Be intentional. Carve out time at the beginning of every week and every day to plan and prioritize your time.
Sonia is the co-founder and president of Outside Financial. Her passion is helping people make sense of their financial lives. Before founding Outside Financial, Sonia worked as a consultant for Bain and Promontory Financial, and clerked for Chief Judge Katzmann of the 2nd Circuit Court of Appeals and Chief Justice Strine of the Delaware Supreme Court. She has published several articles on consumer finance, and is regularly quoted as an industry expert on auto finance. Sonia received a BA from UPenn, summa cum laude, and a JD from Yale Law School.
Where did the idea for your company come from?
Almost all Americans own cars, but almost no one likes the process to buy or pay for them. I’ve certainly been to the dealership’s “back office” and left feeling confused, frustrated, and taken advantage of. My co-founder, Jon, was an investor in public auto dealerships, and realized that they were making more of their money selling financing than they were selling cars. He believed this was bad for consumers as well as a bad business model long-term, and he determined to do something about it. He needed someone with a legal and business consulting background to help create the business model and launch the company, which is where I came in.
What does your typical day look like and how do you make it productive?
I’m sure every entrepreneur will say that there’s no such thing as a typical day, but there are some common themes. All of our customers are on the East Coast, so I start my day early (5:30 AM PT), following up on any customer questions or complaints, checking our social media accounts, and perusing auto finance news to see if there is anything new or interesting. We have a daily team scrum call from 8:45 – 9 to review our tech team’s progress and map out next steps. That also helps me to map out the rest of my day, whether that means calls with new potential or existing partners; team calls to plan for new features or troubleshoot issues; writing content for our site; creating video content for YouTube; or answering questions on Quora. I’m a hyper-organized person, so having a strict to do list makes a big difference for me.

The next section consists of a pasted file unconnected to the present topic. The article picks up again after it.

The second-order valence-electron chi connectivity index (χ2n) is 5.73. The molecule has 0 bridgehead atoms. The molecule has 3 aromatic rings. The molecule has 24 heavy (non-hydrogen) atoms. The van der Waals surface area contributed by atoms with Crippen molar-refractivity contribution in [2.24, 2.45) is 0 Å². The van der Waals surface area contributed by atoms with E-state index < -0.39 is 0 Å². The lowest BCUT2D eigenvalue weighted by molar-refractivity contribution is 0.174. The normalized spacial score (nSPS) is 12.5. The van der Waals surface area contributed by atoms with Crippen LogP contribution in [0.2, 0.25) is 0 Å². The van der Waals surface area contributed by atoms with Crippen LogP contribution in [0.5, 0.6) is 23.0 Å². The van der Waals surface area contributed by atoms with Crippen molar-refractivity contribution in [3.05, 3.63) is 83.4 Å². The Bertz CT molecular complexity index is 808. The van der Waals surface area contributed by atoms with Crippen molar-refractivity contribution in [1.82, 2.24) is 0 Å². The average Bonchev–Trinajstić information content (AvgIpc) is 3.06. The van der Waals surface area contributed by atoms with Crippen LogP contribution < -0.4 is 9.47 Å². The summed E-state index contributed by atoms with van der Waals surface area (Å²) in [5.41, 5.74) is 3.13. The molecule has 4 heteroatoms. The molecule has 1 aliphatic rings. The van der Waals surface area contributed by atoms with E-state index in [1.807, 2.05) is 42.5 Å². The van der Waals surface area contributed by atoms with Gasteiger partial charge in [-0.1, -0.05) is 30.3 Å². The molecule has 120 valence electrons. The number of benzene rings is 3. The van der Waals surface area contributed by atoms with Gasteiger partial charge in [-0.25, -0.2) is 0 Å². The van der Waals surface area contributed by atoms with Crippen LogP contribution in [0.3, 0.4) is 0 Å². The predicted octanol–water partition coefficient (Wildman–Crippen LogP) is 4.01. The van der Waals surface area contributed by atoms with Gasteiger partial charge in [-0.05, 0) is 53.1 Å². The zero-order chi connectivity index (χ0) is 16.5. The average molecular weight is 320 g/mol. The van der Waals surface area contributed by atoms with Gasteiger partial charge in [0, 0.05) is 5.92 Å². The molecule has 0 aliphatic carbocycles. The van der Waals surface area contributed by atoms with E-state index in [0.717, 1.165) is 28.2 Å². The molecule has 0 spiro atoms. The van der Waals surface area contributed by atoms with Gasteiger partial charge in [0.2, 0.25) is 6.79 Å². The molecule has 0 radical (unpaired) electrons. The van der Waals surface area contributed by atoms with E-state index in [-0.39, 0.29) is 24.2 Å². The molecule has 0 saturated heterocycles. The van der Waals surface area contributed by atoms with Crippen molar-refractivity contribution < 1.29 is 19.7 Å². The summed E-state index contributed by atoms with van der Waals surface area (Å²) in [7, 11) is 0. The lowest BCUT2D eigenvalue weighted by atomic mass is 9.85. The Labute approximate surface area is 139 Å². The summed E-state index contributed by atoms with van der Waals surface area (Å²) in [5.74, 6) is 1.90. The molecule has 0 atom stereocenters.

How do you bring ideas to life?
I’ll use a current example: we’re creating a dashboard for administrators to understand where customers are in our process, both at an individual level and at a macro level. We know we generally need more visibility and data, and we’re figuring out exactly how to execute. Each member of the team (tech and business) is starting by brainstorming their own list of requirements and features, and identifying them as must-have or nice-to-have. Everyone will submit their list to me, and I’ll consolidate and roughly prioritize. Then we have a team web call scheduled to review that list (10 minutes), then walk through together to understand the time and resources necessary to execute on each item (40 minutes). Then we’ll decide together which member of our tech team will tackle each prioritized item (10 minutes). After the meeting, I’ll add tickets to Jira reflecting the discussion, and use our daily scrum calls to check in on progress and manage roadblocks, if any.
What’s one trend that excites you?
Growing numbers of car buyers are using direct lenders – that is, getting financing from their own bank or credit union, not financing arranged by the dealership. We created Outside Financial to educate car buyers and owners about their financing options, and our #1 tip is to secure financing before you car shop. We’re hoping that we can be part of that trend in encouraging buyers to go “outside” the dealership.
What is one habit of yours that makes you more productive as an entrepreneur?